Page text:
Amid international skepticism and ongoing regional tensions, 87 countries and international organizations have pledged $7.4 billion in aid to help build a Palestinian state. Monday's Paris meeting of the donors comes on the heels of last month's Annapolis talks, a White House effort to revitalize Israeli-Palestinian negotiations before the Bush administration leaves office. The money, which is expected to pass through various channels, including international aid organizations and the Palestinian government—that is, the government of Mahmoud Abbas and not the now-defunct Hamas-led government in Gaza—was donated in response to this week's World Bank report, which noted that "even under the most optimistic scenarios significant aid will continue to be required" to ensure the economic stability of the West Bank and Gaza. Afif Safieh, a Palestinian diplomat who heads the Palestine Liberation Organization Mission in Washington, spoke to Vivian Salama about the likely impact of the aid package and the latest political developments in the Palestinian territories. Excerpts:
Vivian Salama: What is your reaction to the news of the aid package?
Afif Safieh: Since the international community did not show the political courage needed in Annapolis or in the pre-Annapolis period, which necessitated some confrontation with the Israeli territorial appetite, they are now showing financial generosity because of the absence of political audacity and political courage. They feel the collapse of the Palestinian society and the Palestinian economy will generate additional chaos to a region already plagued with it, so this is the result.
What is the alternative and/or the lacking initiative, in your opinion?
I would have preferred the political courage and the diplomatic courage which is needed to support the Palestinian state, but this would have meant a political confrontation with the Israeli political leadership. This is what countries in the international system want to avert. They compensate the lack of political courage with financial generosity. Now, the report made by the World Bank says that if the roadblocks and strangulation of [Palestinian] society and the economy of society continues, even with external financial help, our economy will continue to shrink and decline by 2 percent every year. We have the potential of going back to levels of growth which will be double digit if you give [us] the capability.
Do you see Israel as a partner?
The Israelis are until now reluctant to reduce the number of roadblocks, most of which have no security value except to plunge us into economic decline. Here I invite you to explore the expression that was originally coined by Sarah Roy, a Jewish-American writer, the daughter of survivors, a Harvard scholar, who invented the concept of de-development of Palestine—meaning that the deliberate Israeli policy [was] to plunge us into economic decline, and that's what's happening.
The Bush administration—namely [Secretary of State] Condoleezza Rice—has pledged its devotion to the creation of a Palestinian state before the end of its term. Are you optimistic, and is this new aid package what is needed to get this process off the ground?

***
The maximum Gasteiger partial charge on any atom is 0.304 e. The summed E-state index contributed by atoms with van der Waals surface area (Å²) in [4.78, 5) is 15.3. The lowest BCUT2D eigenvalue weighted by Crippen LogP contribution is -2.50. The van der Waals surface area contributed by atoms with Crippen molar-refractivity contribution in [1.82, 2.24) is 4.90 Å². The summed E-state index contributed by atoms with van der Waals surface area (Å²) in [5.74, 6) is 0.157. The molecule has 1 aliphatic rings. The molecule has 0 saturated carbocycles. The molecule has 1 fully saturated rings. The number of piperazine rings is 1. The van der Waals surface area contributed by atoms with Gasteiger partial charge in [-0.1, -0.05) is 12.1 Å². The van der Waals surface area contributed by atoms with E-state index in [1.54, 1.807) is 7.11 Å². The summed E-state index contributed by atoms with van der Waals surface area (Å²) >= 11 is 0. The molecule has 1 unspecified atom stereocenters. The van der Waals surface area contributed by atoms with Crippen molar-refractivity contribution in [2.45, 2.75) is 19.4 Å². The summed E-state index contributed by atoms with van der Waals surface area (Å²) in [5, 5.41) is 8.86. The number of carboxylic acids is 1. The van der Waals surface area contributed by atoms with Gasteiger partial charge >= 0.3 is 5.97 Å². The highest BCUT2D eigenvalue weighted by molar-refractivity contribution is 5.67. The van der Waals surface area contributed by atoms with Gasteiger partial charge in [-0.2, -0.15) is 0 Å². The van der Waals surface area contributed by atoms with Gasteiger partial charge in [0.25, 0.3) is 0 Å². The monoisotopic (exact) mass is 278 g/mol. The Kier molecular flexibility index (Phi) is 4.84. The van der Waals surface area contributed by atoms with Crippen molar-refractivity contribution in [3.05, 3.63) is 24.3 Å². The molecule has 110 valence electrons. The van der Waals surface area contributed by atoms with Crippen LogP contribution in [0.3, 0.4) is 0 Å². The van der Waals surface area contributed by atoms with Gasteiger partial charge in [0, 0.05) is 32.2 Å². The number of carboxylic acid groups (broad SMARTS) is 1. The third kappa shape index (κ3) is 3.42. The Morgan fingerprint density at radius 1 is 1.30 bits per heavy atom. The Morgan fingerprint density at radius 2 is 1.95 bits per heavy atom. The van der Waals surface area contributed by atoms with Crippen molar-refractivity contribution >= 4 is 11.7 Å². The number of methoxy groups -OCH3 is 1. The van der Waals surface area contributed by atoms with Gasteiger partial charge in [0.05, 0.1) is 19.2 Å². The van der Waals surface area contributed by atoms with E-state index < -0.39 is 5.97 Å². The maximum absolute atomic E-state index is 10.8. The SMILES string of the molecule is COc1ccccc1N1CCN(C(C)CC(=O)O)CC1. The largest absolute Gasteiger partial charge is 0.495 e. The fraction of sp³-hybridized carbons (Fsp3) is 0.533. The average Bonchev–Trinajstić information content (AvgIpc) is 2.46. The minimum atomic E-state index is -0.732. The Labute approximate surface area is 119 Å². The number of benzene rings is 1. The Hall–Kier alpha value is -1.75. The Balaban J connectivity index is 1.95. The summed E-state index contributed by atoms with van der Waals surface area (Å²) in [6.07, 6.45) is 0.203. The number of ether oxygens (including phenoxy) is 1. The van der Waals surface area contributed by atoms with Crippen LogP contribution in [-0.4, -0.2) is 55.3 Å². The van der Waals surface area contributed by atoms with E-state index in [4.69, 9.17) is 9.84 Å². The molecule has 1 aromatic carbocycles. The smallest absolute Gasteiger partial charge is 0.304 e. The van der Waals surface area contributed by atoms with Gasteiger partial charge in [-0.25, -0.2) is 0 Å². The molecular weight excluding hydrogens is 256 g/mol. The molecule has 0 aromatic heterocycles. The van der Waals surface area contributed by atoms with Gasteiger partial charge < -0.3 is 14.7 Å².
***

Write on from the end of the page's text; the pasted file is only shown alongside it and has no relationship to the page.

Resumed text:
I believe in the sincerity of President Bush and Secretary of State Condoleezza Rice. I find the statement made by Secretary Rice that the creation of a Palestinian state is an American national interest [is] an important political statement which reflects the reality of the analysis by a growing body. I believe Bush when he told President Mahmoud Abbas in New York in September [that Bush] is growing increasingly impatient by the absence of progress. Since we have been unreasonably reasonable, I don't think his impatience is addressed to my side of the argument. The question is will [Bush and Rice] vent their annoyance with the obstacle towards advance. Unfortunately so far there is no indication. Not only did the Israelis invest all their genius to lower expectations in the weeks that preceded Annapolis, but immediately after Annapolis they invested all their brilliance into torpedoing the modest results that emerged. Annapolis was supposed to retrigger a credible diplomatic avenue.
Does the aid package at least make you optimistic?
We are often asked, "Are you optimistic or pessimistic?" Even though I don't feel we Palestinians have the luxury of pessimism, even though I believe that it's only optimists who make history, I am often reminded that the definition of a pessimist is an informed optimist.
The World Bank has just released a detailed account on the dire economic conditions in Gaza and the West Bank. How would you describe the situation in [Hamas-controlled] Gaza?
A stain on the conscience of mankind. I read [the World Bank] report on Gaza: the inadmissible, the inconceivable is perpetrated on a daily basis. The Israelis withdrew out of Gaza yet besieged Gaza immediately, turning it into an open-air prison. They withdrew out of Gaza in order to improve their grip on the West Bank. [Former Israeli Prime Minister Ariel] Sharon never concealed that aim.
Some see this aid package as a victory for the Palestinian cause.
It shows the reservoir of goodwill and the diplomatic and universal unanimity the birth of a Palestinian state enjoys. Yet I am today more worried by the political impotence that we have witnessed throughout the decades. I believe peace is desirable, possible, doable yesterday already! As is frequently said, every possible scenario alternative and their opposite have been explored ad nauseam. I always tell Israelis that a territory that was occupied in six days can also be evacuated in six days, so that they can rest on the seventh and we can engage in the fascinating journey of economic development and reconstruction. It's the absence of the political will that is disturbing.